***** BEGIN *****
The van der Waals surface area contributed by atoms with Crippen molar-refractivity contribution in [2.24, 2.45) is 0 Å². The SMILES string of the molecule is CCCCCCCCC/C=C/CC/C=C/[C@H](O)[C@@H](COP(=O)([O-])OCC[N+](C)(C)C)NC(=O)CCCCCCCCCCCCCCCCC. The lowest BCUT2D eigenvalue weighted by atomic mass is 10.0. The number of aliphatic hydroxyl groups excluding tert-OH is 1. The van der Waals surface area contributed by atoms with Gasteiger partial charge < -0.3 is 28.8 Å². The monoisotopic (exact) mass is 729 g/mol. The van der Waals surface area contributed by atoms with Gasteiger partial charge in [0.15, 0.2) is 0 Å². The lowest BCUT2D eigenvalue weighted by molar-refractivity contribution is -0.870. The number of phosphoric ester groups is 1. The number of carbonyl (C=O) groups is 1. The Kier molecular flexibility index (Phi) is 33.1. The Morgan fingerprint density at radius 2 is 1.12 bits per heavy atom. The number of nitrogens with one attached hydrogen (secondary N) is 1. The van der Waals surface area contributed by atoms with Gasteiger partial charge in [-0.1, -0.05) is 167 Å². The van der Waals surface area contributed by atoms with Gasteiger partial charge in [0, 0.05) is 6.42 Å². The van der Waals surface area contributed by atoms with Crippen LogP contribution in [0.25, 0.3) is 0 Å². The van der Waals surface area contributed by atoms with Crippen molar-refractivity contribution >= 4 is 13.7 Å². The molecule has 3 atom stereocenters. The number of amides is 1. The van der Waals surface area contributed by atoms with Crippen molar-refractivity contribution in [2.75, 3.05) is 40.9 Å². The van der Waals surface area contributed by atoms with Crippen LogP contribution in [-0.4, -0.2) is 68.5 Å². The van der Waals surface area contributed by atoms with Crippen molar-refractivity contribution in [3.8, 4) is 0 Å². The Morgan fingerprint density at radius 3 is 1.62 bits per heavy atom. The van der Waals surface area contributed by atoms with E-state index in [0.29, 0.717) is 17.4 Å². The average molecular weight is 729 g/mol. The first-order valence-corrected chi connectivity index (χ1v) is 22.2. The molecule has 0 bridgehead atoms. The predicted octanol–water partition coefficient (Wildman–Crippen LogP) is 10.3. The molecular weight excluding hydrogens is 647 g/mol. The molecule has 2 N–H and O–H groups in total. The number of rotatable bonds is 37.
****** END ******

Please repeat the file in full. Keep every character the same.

The van der Waals surface area contributed by atoms with Crippen molar-refractivity contribution in [2.24, 2.45) is 0 Å². The SMILES string of the molecule is CCCCCCCCC/C=C/CC/C=C/[C@H](O)[C@@H](COP(=O)([O-])OCC[N+](C)(C)C)NC(=O)CCCCCCCCCCCCCCCCC. The lowest BCUT2D eigenvalue weighted by atomic mass is 10.0. The number of aliphatic hydroxyl groups excluding tert-OH is 1. The van der Waals surface area contributed by atoms with Gasteiger partial charge < -0.3 is 28.8 Å². The monoisotopic (exact) mass is 729 g/mol. The van der Waals surface area contributed by atoms with Gasteiger partial charge in [0.15, 0.2) is 0 Å². The lowest BCUT2D eigenvalue weighted by molar-refractivity contribution is -0.870. The number of phosphoric ester groups is 1. The number of carbonyl (C=O) groups is 1. The Kier molecular flexibility index (Phi) is 33.1. The Morgan fingerprint density at radius 2 is 1.12 bits per heavy atom. The number of nitrogens with one attached hydrogen (secondary N) is 1. The van der Waals surface area contributed by atoms with Gasteiger partial charge in [-0.1, -0.05) is 167 Å². The van der Waals surface area contributed by atoms with Gasteiger partial charge in [0, 0.05) is 6.42 Å². The van der Waals surface area contributed by atoms with Crippen LogP contribution in [0.25, 0.3) is 0 Å². The van der Waals surface area contributed by atoms with Crippen molar-refractivity contribution >= 4 is 13.7 Å². The molecule has 3 atom stereocenters. The number of amides is 1. The van der Waals surface area contributed by atoms with Crippen molar-refractivity contribution in [2.75, 3.05) is 40.9 Å². The van der Waals surface area contributed by atoms with Crippen LogP contribution in [-0.4, -0.2) is 68.5 Å². The van der Waals surface area contributed by atoms with Crippen molar-refractivity contribution in [3.8, 4) is 0 Å². The Morgan fingerprint density at radius 3 is 1.62 bits per heavy atom. The van der Waals surface area contributed by atoms with E-state index in [0.29, 0.717) is 17.4 Å². The average molecular weight is 729 g/mol. The first-order valence-corrected chi connectivity index (χ1v) is 22.2. The molecule has 0 bridgehead atoms. The predicted octanol–water partition coefficient (Wildman–Crippen LogP) is 10.3. The molecular weight excluding hydrogens is 647 g/mol. The molecule has 2 N–H and O–H groups in total. The number of rotatable bonds is 37.